I looked at Cowles again, expecting every moment to see him rise and obey the mesmerist’s wishes, when there came from the platform a short, gasping cry as of a man utterly worn out and prostrated by a prolonged struggle. Messinger was leaning against the table, his hand to his forehead, and the perspiration pouring down his face. “I won’t go on,” he cried, addressing the audience. “There is a stronger will than mine acting against me. You must excuse me for to-night.” The man was evidently ill, and utterly unable to proceed, so the curtain was lowered, and the audience dispersed, with many comments upon the lecturer’s sudden indisposition.
I waited outside the hall until my friend and the ladies came out. Cowles was laughing over his recent experience.
“He didn’t succeed with me, Bob,” he cried triumphantly, as he shook my hand. “I think he caught a Tartar that time.”
“Yes,” said Miss Northcott, “I think that Jack ought to be very proud of his strength of mind; don’t you! Mr. Armitage?”
“It took me all my time, though,” my friend said seriously. “You can’t conceive what a strange feeling I had once or twice. All the strength seemed to have gone out of me—especially just before he collapsed himself.”
I walked round with Cowles in order to see the ladies home. He walked in front with Mrs. Merton, and I found myself behind with the young lady. For a minute or so I walked beside her without making any remark, and then I suddenly blurted out, in a manner which must have seemed somewhat brusque to her—
“You did that, Miss Northcott.”
“Did what?” she asked sharply.
“Why, mesmerised the mesmeriser—I suppose that is the best way of describing the transaction.”
“What a strange idea!” she said, laughing. “You give me credit for a strong will then?”
“Yes,” I said. “For a dangerously strong one.”
“Why dangerous?” she asked, in a tone of surprise.
“I think,” I answered, “that any will which can exercise such power is dangerous—for there is always a chance of its being turned to bad uses.”
“You would make me out a very dreadful individual, Mr. Armitage,” she said; and then looking up suddenly in my face—”You have never liked me. You are suspicious of me and distrust me, though I have never given you cause.”
The accusation was so sudden and so true that I was unable to find any reply to it. She paused for a moment, and then said in a voice which was hard and cold—
“Don’t let your prejudice lead you to interfere with me, however, or say anything to your friend, Mr. Cowles, which might lead to a difference between us. You would find that to be very bad policy.”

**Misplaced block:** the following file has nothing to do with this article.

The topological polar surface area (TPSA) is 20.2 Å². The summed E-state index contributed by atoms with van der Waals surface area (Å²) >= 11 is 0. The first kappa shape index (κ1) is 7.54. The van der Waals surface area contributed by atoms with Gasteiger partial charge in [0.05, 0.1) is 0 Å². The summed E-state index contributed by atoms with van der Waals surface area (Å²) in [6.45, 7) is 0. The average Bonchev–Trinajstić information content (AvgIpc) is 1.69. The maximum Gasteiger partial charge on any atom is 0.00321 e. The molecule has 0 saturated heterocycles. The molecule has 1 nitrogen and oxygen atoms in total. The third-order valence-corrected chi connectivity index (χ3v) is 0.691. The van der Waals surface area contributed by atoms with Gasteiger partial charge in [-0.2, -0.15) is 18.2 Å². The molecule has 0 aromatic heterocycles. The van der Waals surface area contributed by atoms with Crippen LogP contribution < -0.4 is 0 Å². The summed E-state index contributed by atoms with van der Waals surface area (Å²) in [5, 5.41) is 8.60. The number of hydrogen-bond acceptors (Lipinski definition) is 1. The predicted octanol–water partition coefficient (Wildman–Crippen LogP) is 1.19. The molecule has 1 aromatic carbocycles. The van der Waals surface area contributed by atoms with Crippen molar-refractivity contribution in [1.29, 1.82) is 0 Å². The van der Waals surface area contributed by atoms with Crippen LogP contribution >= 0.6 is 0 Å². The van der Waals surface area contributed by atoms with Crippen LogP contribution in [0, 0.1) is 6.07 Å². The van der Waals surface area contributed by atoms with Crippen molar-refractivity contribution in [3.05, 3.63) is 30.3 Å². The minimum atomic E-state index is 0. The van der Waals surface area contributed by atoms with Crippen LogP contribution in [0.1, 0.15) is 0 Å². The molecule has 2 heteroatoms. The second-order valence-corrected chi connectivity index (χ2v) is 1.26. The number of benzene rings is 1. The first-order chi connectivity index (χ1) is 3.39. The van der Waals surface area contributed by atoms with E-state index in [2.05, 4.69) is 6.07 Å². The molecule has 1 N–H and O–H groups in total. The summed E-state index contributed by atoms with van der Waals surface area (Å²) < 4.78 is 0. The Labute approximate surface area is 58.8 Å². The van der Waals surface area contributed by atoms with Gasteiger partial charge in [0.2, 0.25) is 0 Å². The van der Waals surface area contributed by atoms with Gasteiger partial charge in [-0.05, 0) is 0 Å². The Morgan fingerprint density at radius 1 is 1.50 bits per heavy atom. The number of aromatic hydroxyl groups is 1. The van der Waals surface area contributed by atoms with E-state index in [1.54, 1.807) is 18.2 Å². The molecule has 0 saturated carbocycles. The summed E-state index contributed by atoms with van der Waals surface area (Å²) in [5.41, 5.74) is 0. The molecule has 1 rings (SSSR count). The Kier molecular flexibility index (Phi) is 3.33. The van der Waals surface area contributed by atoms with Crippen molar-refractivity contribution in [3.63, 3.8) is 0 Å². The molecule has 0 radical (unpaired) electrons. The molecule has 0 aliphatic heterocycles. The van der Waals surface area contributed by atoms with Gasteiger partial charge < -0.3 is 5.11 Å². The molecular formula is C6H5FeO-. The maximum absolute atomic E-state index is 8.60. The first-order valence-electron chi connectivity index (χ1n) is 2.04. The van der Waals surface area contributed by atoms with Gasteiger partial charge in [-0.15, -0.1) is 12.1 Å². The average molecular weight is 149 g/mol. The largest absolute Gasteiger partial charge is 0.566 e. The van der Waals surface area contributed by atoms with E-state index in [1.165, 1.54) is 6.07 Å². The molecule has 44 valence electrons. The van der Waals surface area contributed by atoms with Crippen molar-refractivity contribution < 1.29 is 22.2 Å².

There was something in the way she spoke which gave an indescribable air of a threat to these few words.
“I have no power,” I said, “to interfere with your plans for the future. I cannot help, however, from what I have seen and heard, having fears for my friend.”
“Fears!” she repeated scornfully. “Pray what have you seen and heard. Something from Mr. Reeves, perhaps—I believe he is another of your friends?”
“He never mentioned your name to me,” I answered, truthfully enough. “You will be sorry to hear that he is dying.” As I said it we passed by a lighted window, and I glanced down to see what effect my words had upon her. She was laughing—there was no doubt of it; she was laughing quietly to herself. I could see merriment in every feature of her face. I feared and mistrusted the woman from that moment more than ever.
We said little more that night. When we parted she gave me a quick, warning glance, as if to remind me of what she had said about the danger of interference. Her cautions would have made little difference to me could I have seen my way to benefiting Barrington Cowles by anything which I might say. But what could I say? I might say that her former suitors had been unfortunate. I might say that I believed her to be a cruel-hearted woman. I might say that I considered her to possess wonderful, and almost preternatural powers. What impression would any of these accusations make upon an ardent lover—a man with my friend’s enthusiastic temperament? I felt that it would be useless to advance them, so I was silent.
And now I come to the beginning of the end. Hitherto much has been surmise and inference and hearsay. It is my painful task to relate now, as dispassionately and as accurately as I can, what actually occurred under my own notice, and to reduce to writing the events which preceded the death of my friend.
Towards the end of the winter Cowles remarked to me that he intended to marry Miss Northcott as soon as possible—probably some time in the spring. He was, as I have already remarked, fairly well off, and the young lady had some money of her own, so that there was no pecuniary reason for a long engagement. “We are going to take a little house out at Corstorphine,” he said, “and we hope to see your face at our table, Bob, as often as you can possibly come.” I thanked him, and tried to shake off my apprehensions, and persuade myself that all would yet be well.
It was about three weeks before the time fixed for the marriage, that Cowles remarked to me one evening that he feared he would be late that night. “I have had a note from Kate,” he said, “asking me to call about eleven o’clock to-night, which seems rather a late hour, but perhaps she wants to talk over something quietly after old Mrs. Merton retires.”